The virus has been especially difficult to control, in part, because there is no vaccine suitable for individuals who have not already been exposed. A vaccine developed by Sanofi and tested in the Philippines in 2017 successfully protected individuals who had already been exposed to the virus, but increased the risk of severe dengue in previously unexposed children. Currently, the pharmaceutical company Takeda is testing a new dengue vaccine in a multi-country clinical trial. Initial results are promising, but it is unknown whether the new vaccine will also increase the risk of severe dengue in unexposed individuals.

In the current study, researchers injected some mice with halofuginone and some with an innocuous salt solution, then inoculated all of the mice with a potential dengue vaccine. Then they looked for differences in the immune response to the vaccine in the two groups.

Mice that received halofuginone produced twice as many antibodies against the virus compared to mice that only received the vaccine, and these antibodies bind to dengue viral components more strongly. Mice don’t contract dengue, so the researchers couldn’t test whether they were protected. But when they tested the efficacy of the antibodies against dengue virus in a test tube, they saw that halofuginone resulted in antibodies that more effectively neutralized the virus. “We were particularly surprised by the quality of the antibody response – which is the important part,” August said. “In this case the actual affinity of the antibodies for the virus particles was enhanced by the halofuginone.”

Furthermore, the researchers showed that halofuginone works specifically by encouraging the formation of germinal centers in the lymph nodes and spleen. Germinal centers act like factories to produce the B cells that pump out antibodies, and memory B cells that persist for decades and restart antibody production if the invader returns.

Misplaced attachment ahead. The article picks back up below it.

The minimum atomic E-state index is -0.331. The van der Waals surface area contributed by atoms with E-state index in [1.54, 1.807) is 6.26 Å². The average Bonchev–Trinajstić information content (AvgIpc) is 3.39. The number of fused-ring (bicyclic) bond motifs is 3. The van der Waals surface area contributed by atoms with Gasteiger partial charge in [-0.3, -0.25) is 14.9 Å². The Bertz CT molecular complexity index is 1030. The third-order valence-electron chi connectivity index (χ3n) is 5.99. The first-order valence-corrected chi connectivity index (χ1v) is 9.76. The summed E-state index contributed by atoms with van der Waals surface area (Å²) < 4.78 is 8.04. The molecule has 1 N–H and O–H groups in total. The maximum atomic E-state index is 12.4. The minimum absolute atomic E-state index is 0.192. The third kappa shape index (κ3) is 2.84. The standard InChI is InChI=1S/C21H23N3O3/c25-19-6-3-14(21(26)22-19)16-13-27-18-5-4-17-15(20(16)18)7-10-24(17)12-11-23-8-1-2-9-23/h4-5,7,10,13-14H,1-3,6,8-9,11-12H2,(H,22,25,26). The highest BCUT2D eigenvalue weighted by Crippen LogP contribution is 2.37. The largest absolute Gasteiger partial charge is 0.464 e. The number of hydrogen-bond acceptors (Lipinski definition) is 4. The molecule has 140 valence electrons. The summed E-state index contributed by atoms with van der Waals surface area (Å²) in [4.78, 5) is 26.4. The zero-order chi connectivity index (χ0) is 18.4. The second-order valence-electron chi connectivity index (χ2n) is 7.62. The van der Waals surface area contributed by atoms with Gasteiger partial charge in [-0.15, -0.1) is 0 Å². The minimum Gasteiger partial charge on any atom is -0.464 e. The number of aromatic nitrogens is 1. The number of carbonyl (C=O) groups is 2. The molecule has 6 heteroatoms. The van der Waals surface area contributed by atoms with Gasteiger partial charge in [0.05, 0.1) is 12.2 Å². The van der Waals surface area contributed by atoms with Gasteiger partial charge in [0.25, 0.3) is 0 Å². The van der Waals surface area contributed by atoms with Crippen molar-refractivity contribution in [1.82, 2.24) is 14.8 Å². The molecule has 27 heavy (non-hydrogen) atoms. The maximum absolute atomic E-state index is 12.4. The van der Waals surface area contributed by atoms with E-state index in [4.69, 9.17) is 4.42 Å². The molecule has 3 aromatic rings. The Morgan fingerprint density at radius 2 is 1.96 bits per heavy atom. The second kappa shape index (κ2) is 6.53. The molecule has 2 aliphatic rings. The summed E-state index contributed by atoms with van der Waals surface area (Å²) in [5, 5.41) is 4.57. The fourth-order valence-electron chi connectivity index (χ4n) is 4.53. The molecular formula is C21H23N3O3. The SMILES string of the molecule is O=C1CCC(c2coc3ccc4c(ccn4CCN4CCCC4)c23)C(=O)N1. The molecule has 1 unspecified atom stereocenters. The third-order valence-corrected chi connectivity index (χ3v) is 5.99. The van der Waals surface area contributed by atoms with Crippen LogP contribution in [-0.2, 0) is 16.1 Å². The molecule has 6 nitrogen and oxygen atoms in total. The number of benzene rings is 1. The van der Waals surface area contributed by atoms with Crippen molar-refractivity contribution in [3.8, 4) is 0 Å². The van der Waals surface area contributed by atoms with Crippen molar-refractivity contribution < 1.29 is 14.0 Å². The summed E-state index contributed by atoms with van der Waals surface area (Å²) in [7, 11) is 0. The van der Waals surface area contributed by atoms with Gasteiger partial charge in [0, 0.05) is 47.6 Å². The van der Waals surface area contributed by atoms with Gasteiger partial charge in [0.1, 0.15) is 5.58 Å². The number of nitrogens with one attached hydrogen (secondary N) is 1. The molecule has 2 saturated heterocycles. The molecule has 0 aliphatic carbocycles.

“This pathway hasn’t before been thought of as one that can regulate enhancing vaccine memory,” said August. “It allows us potentially to enhance the body’s memory specifically for that vaccine.”

Halofuginone worked equally well to enhance the immune response against the four types of dengue virus, but this approach likely would boost any vaccine.

Of course, before a shot of halofuginone becomes part of a standard vaccine regimen, the compound will need to be further tested for safety and effectiveness in humans. These experiments used doses of halofuginone that are larger than what people typically ingest through herbal medicine practices. Additionally, the researchers have not yet screened for side effects on other organ systems in the mice, but plan to explore this area in the future.

This study primarily focused on B cells that produce antibodies against invading pathogens, but now August’s group and their collaborators are examining the specific effects of halofuginone on the response of T cells, which detect the presence of invaders, kill infected cells and signal B cells to create antibodies.

Overall, the findings suggest that investigating drugs that mimic starvation may be a promising area of research for finding strategies to enhance vaccine effectiveness, especially for dengue and other diseases that still lack approved vaccines.

-By Patricia Waldron